Colombia – 130,000 Threatened by Dam Collapse in Antioquia

The government in Antioquia department, Colombia, has declared Public Calamity as the Hidroituango Dam threatens to collapse.

The dam is situated on the Cauca river and is in the final stages of construction. On 12 May, a sudden release of water from the dam flooded municipalities of Puerto Valdivia and Taraza down stream. Around 600 people were forced to evacuated their homes.

The situation was caused by diversion tunnels of the dam becoming blocked. The reason for the blockage is unclear, although some local media report that it was caused by landslides in the area. Water is now building up in the dam and there is a fear that the situation could worsen and the dam collapse, threatening more than 130,000 people along the Cauca river.

Ituango (Hidroituango) Dam Flooding, Colombia, 17 May 2018. Image contains modified Copernicus Sentinel data [2018], processed by Pierre Markuse, published under CC BY 2.0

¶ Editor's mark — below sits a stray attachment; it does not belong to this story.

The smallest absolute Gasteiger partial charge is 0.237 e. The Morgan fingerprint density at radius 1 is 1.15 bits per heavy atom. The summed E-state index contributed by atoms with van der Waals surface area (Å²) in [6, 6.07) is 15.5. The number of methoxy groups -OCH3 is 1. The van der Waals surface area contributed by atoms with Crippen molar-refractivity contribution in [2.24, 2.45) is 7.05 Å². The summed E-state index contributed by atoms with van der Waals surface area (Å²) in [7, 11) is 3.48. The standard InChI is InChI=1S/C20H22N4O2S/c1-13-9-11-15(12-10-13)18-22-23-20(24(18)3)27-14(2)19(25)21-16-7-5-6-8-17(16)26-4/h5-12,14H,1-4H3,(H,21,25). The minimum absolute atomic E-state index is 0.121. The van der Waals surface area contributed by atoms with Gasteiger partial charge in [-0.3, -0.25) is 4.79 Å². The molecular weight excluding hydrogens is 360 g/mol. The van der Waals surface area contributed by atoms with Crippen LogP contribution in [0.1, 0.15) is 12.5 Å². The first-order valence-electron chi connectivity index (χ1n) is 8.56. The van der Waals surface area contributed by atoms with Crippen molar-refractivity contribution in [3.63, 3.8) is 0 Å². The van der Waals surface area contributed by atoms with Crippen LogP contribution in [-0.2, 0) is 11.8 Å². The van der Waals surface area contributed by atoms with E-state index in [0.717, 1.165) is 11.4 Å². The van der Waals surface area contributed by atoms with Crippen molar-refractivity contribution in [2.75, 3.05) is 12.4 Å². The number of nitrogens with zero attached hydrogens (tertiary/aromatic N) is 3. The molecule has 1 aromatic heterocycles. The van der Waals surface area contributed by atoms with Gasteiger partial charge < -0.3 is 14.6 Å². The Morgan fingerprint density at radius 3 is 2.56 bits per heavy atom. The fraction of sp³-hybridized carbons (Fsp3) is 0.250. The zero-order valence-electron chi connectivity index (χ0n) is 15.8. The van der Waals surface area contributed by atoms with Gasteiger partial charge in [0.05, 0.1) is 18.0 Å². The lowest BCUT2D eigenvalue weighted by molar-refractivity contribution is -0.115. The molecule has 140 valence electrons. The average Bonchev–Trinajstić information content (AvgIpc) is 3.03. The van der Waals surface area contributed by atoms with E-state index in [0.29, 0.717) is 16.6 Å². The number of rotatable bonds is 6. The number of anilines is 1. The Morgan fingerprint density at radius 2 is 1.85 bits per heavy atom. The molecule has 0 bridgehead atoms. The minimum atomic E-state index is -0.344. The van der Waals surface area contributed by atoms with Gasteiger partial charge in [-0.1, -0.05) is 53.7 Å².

Empresas Públicas de Medellín (EPM) the public utilities company responsible for the construction, say it is working to increase the height of the dam to provide greater protection.

The Red Cross says there is a current state of maximum alert at locations downstream of the project on the Cauca riverbanks: Ituango, Briceño, Valdivia (Corregimiento Puerto Valdivia), Cáceres, Tarazá, Caucasia and Nechí. A preventive evacuation order was issued to the departments of Sucre (Majagual, Guaranda, San Marcos, Sucre, Caimito y San Benito de Abad), Córdoba (Ayapel) and Bolívar (Achí, Magangué y San Jacinto del Cauca).

As of 20 May, 2018, around 8,000 people had evacuated their homes in areas between Tarazá, Cáceres and Caucasia, according to Colombia’s disaster management agency, UNGRD.

Evacuation alert. Image: UNGRD

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